O’Regan denied the consultations were tone deaf and promoted them as a chance to hear from energy workers with ideas for how to lower emissions.
Canada’s labor minister acknowledged the importance of Canadian oil amid the growing conflict in Ukraine while defending his government’s continued push to lower emissions.
In Edmonton Thursday, Seamus O’Regan helped launch the next round of Ottawa’s consultations on proposed legislation aimed at a “just transition” towards a low-carbon economy. It’s a move Premier Jason Kenney labeled as “tone deaf” as countries ban Russian oil over that country’s invasion of Ukraine.
“I like and respect Minister O’Regan but I can’t explain why they would be coming here to talk about putting people out of work in the energy basin, which is the answer to the global supply and security problems. It’s exactly the wrong approach right now,” Kenney said at an unrelated event Thursday.
In an interview with Postmedia following Kenney’s comments, O’Regan denied the consultations were tone deaf and promoted them as a chance to hear from energy workers with ideas for how to lower emissions.
“Canadian oil has never been more important, that’s for sure, but all I’m saying is one doesn’t take away from the other. This isn’t a zero sum game,” he said.
“We continue to lead the world. We’ve built the fourth biggest producer right now in the world. We should be proud of that fact. But I tell you, we really do have to figure out how we can lower emissions.”
In his 2019 election platform, as part of a pledge to achieve net-zero emissions by 2050, Prime Minister Justin Trudeau promised a Just Transition Act to give “workers access to the training, support, and new opportunities needed to succeed in the clean economy ” but few details about what’s being considered have been made public.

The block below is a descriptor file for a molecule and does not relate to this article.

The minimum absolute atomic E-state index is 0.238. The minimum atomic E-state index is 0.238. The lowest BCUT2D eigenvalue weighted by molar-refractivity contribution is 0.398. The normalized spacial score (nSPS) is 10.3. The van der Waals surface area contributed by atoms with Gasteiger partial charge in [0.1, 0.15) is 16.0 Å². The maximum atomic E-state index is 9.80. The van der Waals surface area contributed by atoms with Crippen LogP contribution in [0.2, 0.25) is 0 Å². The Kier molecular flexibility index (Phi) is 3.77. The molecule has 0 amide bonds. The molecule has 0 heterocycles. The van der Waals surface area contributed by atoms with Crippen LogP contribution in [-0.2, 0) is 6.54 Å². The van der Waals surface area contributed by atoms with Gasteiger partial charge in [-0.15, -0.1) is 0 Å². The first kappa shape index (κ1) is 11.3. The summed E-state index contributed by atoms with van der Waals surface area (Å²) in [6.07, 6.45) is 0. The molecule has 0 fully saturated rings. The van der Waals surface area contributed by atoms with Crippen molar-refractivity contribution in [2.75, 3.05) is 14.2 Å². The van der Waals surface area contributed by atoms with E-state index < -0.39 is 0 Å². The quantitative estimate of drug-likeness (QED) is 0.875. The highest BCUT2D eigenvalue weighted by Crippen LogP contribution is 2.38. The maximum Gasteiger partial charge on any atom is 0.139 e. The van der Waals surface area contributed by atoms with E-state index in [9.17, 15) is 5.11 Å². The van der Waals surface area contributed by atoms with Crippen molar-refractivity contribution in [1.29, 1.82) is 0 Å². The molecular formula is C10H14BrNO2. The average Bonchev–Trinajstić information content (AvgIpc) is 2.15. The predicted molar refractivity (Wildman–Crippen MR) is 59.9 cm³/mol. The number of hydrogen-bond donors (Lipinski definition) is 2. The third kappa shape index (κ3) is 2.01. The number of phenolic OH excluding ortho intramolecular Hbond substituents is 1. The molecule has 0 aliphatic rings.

O’Regan said the move is not about losing jobs and that oil and gas workers have the skills required to come up with a solution.
“What we’re trying to do is build new opportunities, good union jobs, on areas where we can lower emissions and build up renewables,” he said.
Kenney meanwhile says policies designed for a world prior to the invasion of Ukraine show a “lack of realism” and has argued that Canada should be increasing oil production and look to build more infrastructure long term.
Earlier this week, US President Joe Biden has banned Russian oil imports while Britain has agreed to phase them out by the end of the year.
Kenney believes Alberta companies have the ability to produce an additional 200,000 to 400,000 barrels of oil and make up for most of the gap created in the American market.
“I think we’re living through a bit of a paradigm shift here when it comes to energy policy and it’s time for Canada to wake up and smell the coffee,” he said.
In a statement Thursday, federal Natural Resources Minister Jonathan Wilkinson said Ottawa is looking at what Canada can do to ease pressure in international energy markets and soaring gas prices around the world while enabling Europe’s transition to energy from renewables and hydrogen.
“This crisis, caused by President Putin’s unjustifiable invasion, is happening at a time when the world also faces another crisis — that of climate change. This crisis demands early and aggressive action if we are to forest the devastating economic and social impacts that climate scientists and climate science tell us are certain absent such action,” he said.
“Canada is committed to addressing both crises concurrently.”
As part of the Just Transition Act consultations, the federal government is accepting comments written until April 30 at [email protected].